Last week’s annual Davos meeting of the World Economic Forum was conspicuous by how little it seemed to matter to anyone — the event passed with hardly a nod from the mainstream media, which had more important things to worry about. But as I wrote on TIME.com, it wasn’t simply that Davos was eclipsed in the news cycle by global stock market wobbles and by Hamas in Gaza wiping the floor with its dunderheaded adversaries (dutifully gathered at Davos, in the persons of Condi Rice, Tony Blair, the Israeli government and the leaders of Fatah). On fronts as different as financial markets and the geopolitics of the Middle East, it has become plain that the political and economic elites of the West have seen a sharp decline in their ability to dictate events.
The decline of Davos Man is not simply related to a credit crunch or a U.S. election year. Even if America elects a new Administration dedicated to reversing the mistakes of the Bush team, it is unlikely to restore U.S. and Western primacy such as it existed in the golden years of Davos. The policy failures of the Bush years may have accelerated the decline of U.S. influence, but they are not its sole cause. In the years during which the U.S. became distracted by the “global war on terror,” China’s economy has grown to twice the size it was when President Bush first took office. It is to China — guarantor, by virtue of the trillion dollars and growing line of credit it makes available to the American consumer, of the American way of life — that U.S. investment banks turn for help when confronted by their losses in the subprime loan crisis. The very success of capitalism in developing and former socialist countries has inevitably weakened the grip of the West on the global political economy.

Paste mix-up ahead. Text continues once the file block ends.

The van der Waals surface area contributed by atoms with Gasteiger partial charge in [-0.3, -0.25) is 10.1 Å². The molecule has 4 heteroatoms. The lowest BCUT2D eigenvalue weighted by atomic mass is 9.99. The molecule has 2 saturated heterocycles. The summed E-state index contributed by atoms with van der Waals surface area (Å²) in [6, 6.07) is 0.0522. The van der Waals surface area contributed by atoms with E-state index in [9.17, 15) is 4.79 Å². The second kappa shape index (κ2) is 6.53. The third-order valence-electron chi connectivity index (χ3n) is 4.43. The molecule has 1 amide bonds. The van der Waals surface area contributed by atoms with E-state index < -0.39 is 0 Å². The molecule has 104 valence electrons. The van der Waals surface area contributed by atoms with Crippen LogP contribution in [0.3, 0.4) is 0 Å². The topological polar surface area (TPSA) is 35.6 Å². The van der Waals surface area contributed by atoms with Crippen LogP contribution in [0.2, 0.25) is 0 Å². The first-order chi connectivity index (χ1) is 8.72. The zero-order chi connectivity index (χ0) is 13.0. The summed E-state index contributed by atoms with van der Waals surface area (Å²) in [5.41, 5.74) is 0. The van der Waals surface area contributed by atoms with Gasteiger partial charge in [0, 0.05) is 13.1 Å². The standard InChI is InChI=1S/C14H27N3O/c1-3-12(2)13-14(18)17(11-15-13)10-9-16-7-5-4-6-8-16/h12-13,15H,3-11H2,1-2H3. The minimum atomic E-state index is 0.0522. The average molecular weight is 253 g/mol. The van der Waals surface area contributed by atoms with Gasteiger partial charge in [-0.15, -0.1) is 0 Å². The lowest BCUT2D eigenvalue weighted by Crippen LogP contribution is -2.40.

Today, market analysts contemplate whether the best hope for the global economy avoiding being dragged into the vortex of recession by the U.S . slowdown may be the “decoupling” from the U.S. economy that some believe could allow economies such as China and India to continue growing by virtue of momentum in their own economies. It’s a theory, untested in crisis — and clearly the wobbles hitting India’s stock market this week suggest its own investors are not convinced. Still, China has already become the key trading and investment partner in both Africa and in some key Latin American countries, offering a model of development quite different from the “Washington consensus” on issues of governance and economic management that might, as easily, have been dubbed the “Davos consensus.” China is certainly not going to take direction from its debtors, and global energy prices have transformed Russia from obedient supplicant to swaggering challenger to the West.
The U.S. and its allies remain immensely powerful, but the limits of their ability to influence events have been laid bare in Iraq. Today, long-term traditional U.S. allies in Asia, Africa, Latin America, the Middle East and Europe can no longer be counted on to follow Washington’s lead. At the same time, the Davos crowd has lost its near-monopoly on global political and economic power, which is increasingly being diffused across a variety of different power centers with shifting alliances. French foreign policy intellectuals of the 1990s, fearful of what they called the American “hyperpower,” fantasized about a “multipolar world” where power was balanced across a variety of different power centers and interests. While economic “decoupling” remains an untested hypothesis, geopolitical “multipolarity” is today increasingly plain to see.